R. M. – You wrote an article about “Sartre’s Violent Man as a Gnostic Nihilist”, a very thought-provoking theme. Violence plays a significant role in Cioran’s therapeutic writing, in an unusual, paradoxical way: “The idler who loves violence safeguards his savoir vivre by confining himself in an abstract hell. Abandoning the individual, he frees himself of names and faces, deals with the imprecise, the general, and, orienting his thirst for exterminations to the impalpable, conceives a new genre: the pamphlet without object.” Cioran acknowledges a great deal of violence in him, but he would rather redirect it to “the impalpable”, choosing God, or the “evil Demiurge”, as the ultimate metaphysical aim of his bitter vengeance, “the most useful god there ever was”. Is Cioran Sartre’s “Gnostic Nihilist”?
Ş. B. – I think the good (and somehow “bad”, “inauthentic” also) thing about nihilism is that, compared to anarchism, it does not require action. Otherwise, I would certainly be in prison, and Cioran would have been “drawn and quartered”.
R. M. – You wrote a book titled Ontology of Negation: Essay on Nihilism (2004). Could you give us an overview of the book? Speaking of nihilism, would you agree with Philippe Tiffreau when he states that Cioran is “an anarchist on the borders, a nihilist in the middle, and a mystic at the core”?
Ş. B. –It is my first book in Romanian published while I was still a student at my second Faculty. I have just revised it for a second edition and, while I thought that it was a stylistic mess (I was still learning to write), the ideas were good. It is a study on 19th century nihilism following the works of two philosophers (Kierkegaard and Nietzsche), two poets (Rimbaud and Lautréamont), and two political philosophers (anarchists) (Stirner and Bakunin). To make a long story short, I began my writing career being a nihilist and a theoretician of nihilism at the same time, not unlike one of my (anti-)models, Nietzsche.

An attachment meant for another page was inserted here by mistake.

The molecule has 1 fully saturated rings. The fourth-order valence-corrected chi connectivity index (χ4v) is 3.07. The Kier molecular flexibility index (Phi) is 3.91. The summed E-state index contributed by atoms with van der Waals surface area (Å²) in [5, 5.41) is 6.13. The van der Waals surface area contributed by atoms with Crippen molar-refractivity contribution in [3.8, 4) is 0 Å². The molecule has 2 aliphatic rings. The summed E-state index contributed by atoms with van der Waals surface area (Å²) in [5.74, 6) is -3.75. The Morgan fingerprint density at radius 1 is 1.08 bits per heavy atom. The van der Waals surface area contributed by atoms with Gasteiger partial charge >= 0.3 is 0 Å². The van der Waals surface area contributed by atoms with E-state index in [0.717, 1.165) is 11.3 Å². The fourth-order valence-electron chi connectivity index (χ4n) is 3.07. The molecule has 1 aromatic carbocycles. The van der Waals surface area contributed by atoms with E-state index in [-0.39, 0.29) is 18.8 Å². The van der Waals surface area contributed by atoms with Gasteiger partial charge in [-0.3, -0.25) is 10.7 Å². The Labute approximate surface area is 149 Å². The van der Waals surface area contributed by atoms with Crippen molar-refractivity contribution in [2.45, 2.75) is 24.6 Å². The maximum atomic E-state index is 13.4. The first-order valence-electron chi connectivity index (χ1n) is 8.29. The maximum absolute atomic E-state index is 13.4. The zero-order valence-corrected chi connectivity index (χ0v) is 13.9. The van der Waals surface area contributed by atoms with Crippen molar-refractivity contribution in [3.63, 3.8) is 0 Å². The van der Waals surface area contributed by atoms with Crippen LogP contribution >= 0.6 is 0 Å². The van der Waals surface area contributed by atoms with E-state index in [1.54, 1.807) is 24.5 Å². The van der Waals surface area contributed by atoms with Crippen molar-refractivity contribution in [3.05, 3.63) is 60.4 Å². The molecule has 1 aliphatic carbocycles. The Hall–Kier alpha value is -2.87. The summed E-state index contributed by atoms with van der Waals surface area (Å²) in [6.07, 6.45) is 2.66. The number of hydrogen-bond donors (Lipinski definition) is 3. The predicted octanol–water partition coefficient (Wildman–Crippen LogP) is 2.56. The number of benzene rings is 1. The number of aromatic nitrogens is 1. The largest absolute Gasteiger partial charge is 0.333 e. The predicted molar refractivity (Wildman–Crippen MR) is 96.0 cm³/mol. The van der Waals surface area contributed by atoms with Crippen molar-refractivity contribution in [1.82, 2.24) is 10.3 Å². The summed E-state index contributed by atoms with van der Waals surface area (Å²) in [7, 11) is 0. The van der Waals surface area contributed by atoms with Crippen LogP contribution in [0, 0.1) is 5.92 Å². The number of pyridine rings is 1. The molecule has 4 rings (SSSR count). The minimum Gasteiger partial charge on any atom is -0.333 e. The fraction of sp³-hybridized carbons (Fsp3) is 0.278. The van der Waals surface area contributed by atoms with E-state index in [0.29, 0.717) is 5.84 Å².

Regarding Tiffreau’s statement, I think that it is not only true, but it reflects the essence of Cioran’s work. He is a failed mystic: a combination between Stavrogin and Alyosha Karamazov. “I was benevolent; my soul glowed with love and humanity”, writes Mary Shelley’s unnamed monster. This is the starting point. We all know the follow-up: “Evil be thou my good” (Satan’s famous line from Paradise Lost). We don’t know the end though. From here there are many routes: either John Doe’s dark opus from Se7en, or Rust Cohle’s method from True Detective… And our “human all too human” quests in-between… Thank you for your wonderful questions and I really hope we will meet in person somewhere on Cioran’s planet…
 CIORAN, “A Little Theory of Destiny”, The Temptation to Exist. Transl. by Richard Howard. Chicago: Quadrangle Books, 1968, p. 70
 CIORAN, Interview with Gerd Bergfleth, Entretiens. Paris: Gallimard, 1995, p. 150.
 The early draft version that would later become the Précis de decomposition (A Short History of Decay in Richard Howard’s translation). The manuscripts belong to the Jacques Doucet Foundation, which granted them to be published by Gallimard. The early version of the Précis ws published in 2005, in a critical edition with comments and a postface by Ingrid Astier: CIORAN, Exercices négatifs: en marge du Précis de decomposition. Paris: Gallimard, 2005.